Fast forward a couple of years and the gold standard changed. Now we’re talking about supplementing those longer term retention tiers of backups with snapshots for even faster recovery. And replication for data survivability and agility. Again, there’s a few folks out there that will try to convince you that one might usurp the others. But most of us have figured out that it makes sense, and sense, to have all of them in complement or in supplement to each other.
Fast forward a few more years and the gold standard continues to evolve. Now what we’re seeing is that backup is actually defragmenting. Where we’re seeing different virtualization solutions than we are for database solutions than we are for a unified solution. But the problem is the unified solutions don’t typically cover SaaS. So now we’re up to four different backup products.
Do you really need four different backup products? Probably not. But based on what we’re seeing in the industry, evidently, there’s a lot of IT operations and a lot of IT decision makers out there that haven’t been able to convince their V-Admin and their DBA colleagues that unified solution might be superior. And that brings up two challenges. Workload owners tend to think about 30-day, 60-day, 90-day rollback in order to keep their platforms productive. Whereas a backup admin tends to think in 5-year, 10-year, 15-year retention windows. Corporate data has to be protected to a corporate standard regardless of how many different people are clicking the mouse.
The other thing to note is that one gold standard doesn’t replace the ones before it. We’re still using disc plus tape and we’re supplementing that with cloud. We’re still supplementing backups with snapshots and replication. And we’re continuing to fragment the virtualization and DBA and all the other ones we’ve talked about. And that’s gonna lead us to what ESG calls the Five Cs of data protection.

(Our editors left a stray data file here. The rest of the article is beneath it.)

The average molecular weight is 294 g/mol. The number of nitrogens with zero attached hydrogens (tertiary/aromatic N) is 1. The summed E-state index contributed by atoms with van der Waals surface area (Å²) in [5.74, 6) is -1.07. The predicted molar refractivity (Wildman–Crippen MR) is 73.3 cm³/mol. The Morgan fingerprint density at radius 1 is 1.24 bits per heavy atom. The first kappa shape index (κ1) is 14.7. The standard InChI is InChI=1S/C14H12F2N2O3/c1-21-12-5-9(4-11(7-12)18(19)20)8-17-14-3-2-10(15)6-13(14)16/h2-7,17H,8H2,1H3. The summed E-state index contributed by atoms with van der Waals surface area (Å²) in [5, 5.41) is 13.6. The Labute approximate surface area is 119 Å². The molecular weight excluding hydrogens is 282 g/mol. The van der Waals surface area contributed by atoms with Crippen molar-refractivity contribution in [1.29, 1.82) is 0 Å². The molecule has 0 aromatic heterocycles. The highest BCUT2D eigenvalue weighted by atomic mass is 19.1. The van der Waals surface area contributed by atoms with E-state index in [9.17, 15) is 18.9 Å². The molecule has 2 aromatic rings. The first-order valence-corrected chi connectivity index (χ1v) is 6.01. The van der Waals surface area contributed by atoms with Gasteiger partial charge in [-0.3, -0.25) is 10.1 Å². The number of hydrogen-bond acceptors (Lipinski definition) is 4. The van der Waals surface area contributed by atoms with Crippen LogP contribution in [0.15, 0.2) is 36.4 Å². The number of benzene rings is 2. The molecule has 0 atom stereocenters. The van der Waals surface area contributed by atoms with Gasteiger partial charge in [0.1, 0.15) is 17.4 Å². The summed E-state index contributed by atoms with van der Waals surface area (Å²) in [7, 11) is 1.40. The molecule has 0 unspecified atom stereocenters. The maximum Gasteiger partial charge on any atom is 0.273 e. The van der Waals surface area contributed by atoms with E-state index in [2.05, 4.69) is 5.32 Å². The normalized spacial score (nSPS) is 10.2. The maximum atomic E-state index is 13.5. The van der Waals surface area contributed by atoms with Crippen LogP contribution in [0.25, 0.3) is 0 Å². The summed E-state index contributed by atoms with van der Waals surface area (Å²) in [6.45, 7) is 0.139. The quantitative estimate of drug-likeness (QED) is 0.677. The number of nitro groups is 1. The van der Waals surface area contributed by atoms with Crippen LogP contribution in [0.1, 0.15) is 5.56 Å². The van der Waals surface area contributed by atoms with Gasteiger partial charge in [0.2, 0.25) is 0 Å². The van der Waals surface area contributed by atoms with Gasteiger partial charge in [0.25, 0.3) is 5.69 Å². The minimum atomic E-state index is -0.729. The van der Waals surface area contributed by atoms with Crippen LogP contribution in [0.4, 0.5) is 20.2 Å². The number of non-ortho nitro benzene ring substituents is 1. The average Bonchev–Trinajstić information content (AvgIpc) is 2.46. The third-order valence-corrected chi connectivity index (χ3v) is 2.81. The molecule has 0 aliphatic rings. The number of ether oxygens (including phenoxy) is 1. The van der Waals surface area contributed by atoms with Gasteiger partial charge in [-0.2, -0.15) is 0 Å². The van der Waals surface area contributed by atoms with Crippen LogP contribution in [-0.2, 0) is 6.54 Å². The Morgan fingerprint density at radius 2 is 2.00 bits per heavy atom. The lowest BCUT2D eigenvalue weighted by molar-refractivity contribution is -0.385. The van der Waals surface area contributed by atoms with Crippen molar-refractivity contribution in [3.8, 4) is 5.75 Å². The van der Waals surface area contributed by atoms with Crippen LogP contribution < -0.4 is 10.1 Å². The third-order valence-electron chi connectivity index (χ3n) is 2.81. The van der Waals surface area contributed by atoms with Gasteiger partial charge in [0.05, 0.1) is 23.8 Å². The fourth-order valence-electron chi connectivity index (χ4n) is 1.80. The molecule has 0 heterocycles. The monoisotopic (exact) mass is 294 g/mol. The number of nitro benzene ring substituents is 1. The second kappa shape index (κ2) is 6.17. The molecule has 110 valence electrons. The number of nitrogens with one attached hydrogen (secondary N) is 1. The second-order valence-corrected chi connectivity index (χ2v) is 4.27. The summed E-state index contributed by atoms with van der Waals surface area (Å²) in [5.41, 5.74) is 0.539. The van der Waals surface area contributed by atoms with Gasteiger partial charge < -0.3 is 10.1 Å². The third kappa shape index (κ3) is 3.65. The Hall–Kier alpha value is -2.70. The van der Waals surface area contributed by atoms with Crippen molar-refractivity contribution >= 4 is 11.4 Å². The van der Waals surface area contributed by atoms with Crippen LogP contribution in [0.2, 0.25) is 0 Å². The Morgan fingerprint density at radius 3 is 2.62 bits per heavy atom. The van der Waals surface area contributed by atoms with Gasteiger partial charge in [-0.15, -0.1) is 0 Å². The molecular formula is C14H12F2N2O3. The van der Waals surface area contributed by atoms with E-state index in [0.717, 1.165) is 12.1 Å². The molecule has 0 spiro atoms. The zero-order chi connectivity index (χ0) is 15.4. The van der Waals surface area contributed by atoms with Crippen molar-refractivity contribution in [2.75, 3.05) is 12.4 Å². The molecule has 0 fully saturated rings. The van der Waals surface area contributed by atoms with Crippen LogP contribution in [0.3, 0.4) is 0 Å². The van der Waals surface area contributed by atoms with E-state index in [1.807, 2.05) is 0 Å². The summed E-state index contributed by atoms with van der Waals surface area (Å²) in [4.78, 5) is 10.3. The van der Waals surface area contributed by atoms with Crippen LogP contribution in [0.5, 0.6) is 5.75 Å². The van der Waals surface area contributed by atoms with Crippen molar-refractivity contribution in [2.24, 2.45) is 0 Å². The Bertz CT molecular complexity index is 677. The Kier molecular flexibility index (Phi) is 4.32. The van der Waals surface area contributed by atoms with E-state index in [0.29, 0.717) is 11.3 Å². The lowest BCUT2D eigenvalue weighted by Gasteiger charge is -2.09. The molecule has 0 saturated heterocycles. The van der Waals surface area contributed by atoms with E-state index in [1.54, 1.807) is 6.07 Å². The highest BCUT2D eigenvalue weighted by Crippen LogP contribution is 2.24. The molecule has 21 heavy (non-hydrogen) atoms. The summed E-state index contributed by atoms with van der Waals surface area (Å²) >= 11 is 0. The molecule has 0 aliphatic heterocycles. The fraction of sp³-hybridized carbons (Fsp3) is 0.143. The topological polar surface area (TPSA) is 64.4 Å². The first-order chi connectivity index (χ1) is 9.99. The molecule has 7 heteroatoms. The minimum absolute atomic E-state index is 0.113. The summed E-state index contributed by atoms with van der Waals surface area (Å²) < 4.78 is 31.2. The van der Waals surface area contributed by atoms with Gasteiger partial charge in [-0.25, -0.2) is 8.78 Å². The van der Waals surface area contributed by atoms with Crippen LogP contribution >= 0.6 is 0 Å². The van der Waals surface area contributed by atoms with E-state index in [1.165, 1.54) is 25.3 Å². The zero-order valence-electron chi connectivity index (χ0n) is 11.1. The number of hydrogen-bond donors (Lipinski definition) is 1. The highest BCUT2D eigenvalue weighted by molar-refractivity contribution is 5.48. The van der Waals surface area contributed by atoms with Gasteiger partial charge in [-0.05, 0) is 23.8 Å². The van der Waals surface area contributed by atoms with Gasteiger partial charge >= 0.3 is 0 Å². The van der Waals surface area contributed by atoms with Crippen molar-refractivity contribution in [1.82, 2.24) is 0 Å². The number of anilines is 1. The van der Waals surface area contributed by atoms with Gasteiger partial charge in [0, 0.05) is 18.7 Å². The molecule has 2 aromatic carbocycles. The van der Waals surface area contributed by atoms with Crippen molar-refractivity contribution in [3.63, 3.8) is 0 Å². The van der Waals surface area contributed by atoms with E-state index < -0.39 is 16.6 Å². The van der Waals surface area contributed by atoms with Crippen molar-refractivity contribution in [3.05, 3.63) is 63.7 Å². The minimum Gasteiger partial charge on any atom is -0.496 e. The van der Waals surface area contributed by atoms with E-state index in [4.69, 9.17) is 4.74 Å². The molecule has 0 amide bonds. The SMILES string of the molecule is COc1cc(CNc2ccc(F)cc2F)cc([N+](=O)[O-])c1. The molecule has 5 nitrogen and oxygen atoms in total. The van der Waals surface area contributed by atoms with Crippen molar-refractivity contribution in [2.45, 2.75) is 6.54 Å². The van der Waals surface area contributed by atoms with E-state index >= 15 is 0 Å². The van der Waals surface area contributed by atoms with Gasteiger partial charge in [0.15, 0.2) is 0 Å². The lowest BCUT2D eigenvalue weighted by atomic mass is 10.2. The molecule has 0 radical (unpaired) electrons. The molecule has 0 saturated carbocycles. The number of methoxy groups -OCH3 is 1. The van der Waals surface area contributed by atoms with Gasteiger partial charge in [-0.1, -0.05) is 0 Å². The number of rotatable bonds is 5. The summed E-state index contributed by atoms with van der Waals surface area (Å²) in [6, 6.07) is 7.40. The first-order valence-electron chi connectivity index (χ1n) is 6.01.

We’ve already covered the containers, meaning all those different media types you’re gonna store. We’ve already talked about the conduits, those data movers, the backups, and the snaps, and the replicas, etc. And if you’re gonna have that much heterogeneity, you better have a single control plane to make sure that everything is operating in sync with each other. Mitigating that over and under protection. You better have a catalogue that’s rich enough to tell you what you have, where it is, and how long you need to keep it. And you better have at least one console that can tell you what all is going on within the environment. And make sure they’re actually making this all actionable and insightful.
Those are the Five Cs. I’m Jason Buffington for ESG. Thanks for watching.
Last week provided a case study in how to #EpicFail at a product launch. The vendor in question took a fresh look at the market and then created a completely new offering, built on a trusted brand, but stretching in a new and intriguing direction. And then, it completely failed in its first days in market.